The contribution of functional cognition screening during acute illness hospitalization of older adults in predicting participation in daily life after discharge

Maya Arieli*, Maayan Agmon, Efrat Gil, Rachel Kizony

*Corresponding author for this work

Research output: Contribution to journalArticlepeer-review


Background: Cognitive assessment in acutely hospitalized older adults is mainly limited to neuropsychological screening measures of global cognition. Performance-based assessments of functional cognition better indicate functioning in real-life situations. However, their predictive validity has been less studied in acute hospital settings. The aim of this study was to explore the unique contribution of functional cognition screening during acute illness hospitalization in predicting participation of older adults one and three months after discharge beyond traditional neuropsychological measures. Methods: This prospective longitudinal study included 84 older adults ≥ 65 years hospitalized in internal medicine wards due to acute illness, followed by home visits at one month and telephone interviews at three months (n = 77). Participation in instrumental activities of daily living, social and leisure activities was measured by the Activity Card Sort. In-hospital factors included cognitive status (telephone version of the Mini-Mental State Examination, Color Trails Test), functional cognition screening (medication sorting task from the alternative Executive Function Performance Test), emotional status (Hospital Anxiety and Depression scale), functional decline during hospitalization (modified Barthel index), length of hospital stay, the severity of the acute illness, symptoms severity and comorbidities. Results: Functional cognition outperformed the neuropsychological measures in predicting participation declines in a sample of relatively high-functioning older adults. According to a hierarchical multiple linear regression analysis, the overall model explained 28.4% of the variance in participation after one month and 19.5% after three months. Age and gender explained 18.6% of the variance after one month and 13.5% after three months. The medication sorting task explained an additional 5.5% of the variance of participation after one month and 5.1% after three months, beyond age and gender. Length of stay and the Color Trails Test were not significant contributors to the change in participation. Conclusions: By incorporating functional cognition into acute settings, healthcare professionals would be able to better detect older adults with mild executive dysfunctions who are at risk for participation declines. Early identification of executive dysfunctions can improve continuity of care and planning of tailored post-discharge rehabilitation services, especially for high-functioning older adults, a mostly overlooked population in acute settings. The results support the use of functional cognition screening measure of medication management ability in acute settings.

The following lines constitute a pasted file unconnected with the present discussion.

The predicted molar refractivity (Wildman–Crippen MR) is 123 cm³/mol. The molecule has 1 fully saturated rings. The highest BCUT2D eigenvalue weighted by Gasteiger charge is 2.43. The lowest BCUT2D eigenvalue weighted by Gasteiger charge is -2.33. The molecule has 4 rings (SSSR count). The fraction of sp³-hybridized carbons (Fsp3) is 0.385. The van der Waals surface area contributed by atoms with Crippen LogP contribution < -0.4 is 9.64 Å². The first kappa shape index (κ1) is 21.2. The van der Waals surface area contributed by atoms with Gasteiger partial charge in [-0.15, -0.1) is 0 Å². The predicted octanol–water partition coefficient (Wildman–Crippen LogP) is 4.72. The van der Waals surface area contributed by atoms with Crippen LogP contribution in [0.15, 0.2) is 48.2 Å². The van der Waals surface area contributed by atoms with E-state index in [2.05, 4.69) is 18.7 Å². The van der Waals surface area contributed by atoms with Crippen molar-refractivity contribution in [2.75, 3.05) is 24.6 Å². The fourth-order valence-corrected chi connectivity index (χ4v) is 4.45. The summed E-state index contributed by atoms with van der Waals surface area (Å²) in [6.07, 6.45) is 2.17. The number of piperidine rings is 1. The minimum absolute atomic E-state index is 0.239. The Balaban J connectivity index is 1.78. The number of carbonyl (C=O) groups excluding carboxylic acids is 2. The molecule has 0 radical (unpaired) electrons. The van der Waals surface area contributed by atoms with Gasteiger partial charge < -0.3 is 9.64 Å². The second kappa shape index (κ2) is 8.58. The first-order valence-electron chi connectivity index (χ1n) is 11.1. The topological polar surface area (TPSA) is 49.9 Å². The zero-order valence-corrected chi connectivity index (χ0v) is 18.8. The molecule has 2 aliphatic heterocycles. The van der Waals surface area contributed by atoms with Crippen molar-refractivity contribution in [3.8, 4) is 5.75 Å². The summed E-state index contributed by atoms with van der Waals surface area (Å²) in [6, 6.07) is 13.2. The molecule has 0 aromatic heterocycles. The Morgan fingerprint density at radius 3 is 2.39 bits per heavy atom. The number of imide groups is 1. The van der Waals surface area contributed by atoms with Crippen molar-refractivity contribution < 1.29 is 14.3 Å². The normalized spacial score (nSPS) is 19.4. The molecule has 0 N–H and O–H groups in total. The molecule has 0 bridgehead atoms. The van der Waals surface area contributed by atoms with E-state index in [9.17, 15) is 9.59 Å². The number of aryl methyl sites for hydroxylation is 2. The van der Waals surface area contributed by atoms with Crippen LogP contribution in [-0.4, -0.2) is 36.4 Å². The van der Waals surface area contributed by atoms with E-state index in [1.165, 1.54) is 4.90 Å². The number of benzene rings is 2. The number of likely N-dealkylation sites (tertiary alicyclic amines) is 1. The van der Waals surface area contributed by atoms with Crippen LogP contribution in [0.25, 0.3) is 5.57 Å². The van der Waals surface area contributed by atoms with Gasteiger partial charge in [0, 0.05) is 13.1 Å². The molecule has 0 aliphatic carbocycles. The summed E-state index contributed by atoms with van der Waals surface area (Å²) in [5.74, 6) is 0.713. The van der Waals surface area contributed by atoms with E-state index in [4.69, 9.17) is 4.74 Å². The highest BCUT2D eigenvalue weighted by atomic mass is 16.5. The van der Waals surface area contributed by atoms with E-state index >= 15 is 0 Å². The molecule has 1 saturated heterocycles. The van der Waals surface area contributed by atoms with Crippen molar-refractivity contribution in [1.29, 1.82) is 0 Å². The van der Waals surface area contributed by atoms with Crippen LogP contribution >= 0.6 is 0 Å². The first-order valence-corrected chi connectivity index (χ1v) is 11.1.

Original languageEnglish
Article number739
JournalBMC Geriatrics
Issue number1
StatePublished - Dec 2022
Externally publishedYes


FundersFunder number
Israel Science FoundationISF1216/17


    • Acute hospitalization
    • Executive functions
    • Functional cognition
    • Older adults
    • Participation
    • Performance-based screening measures


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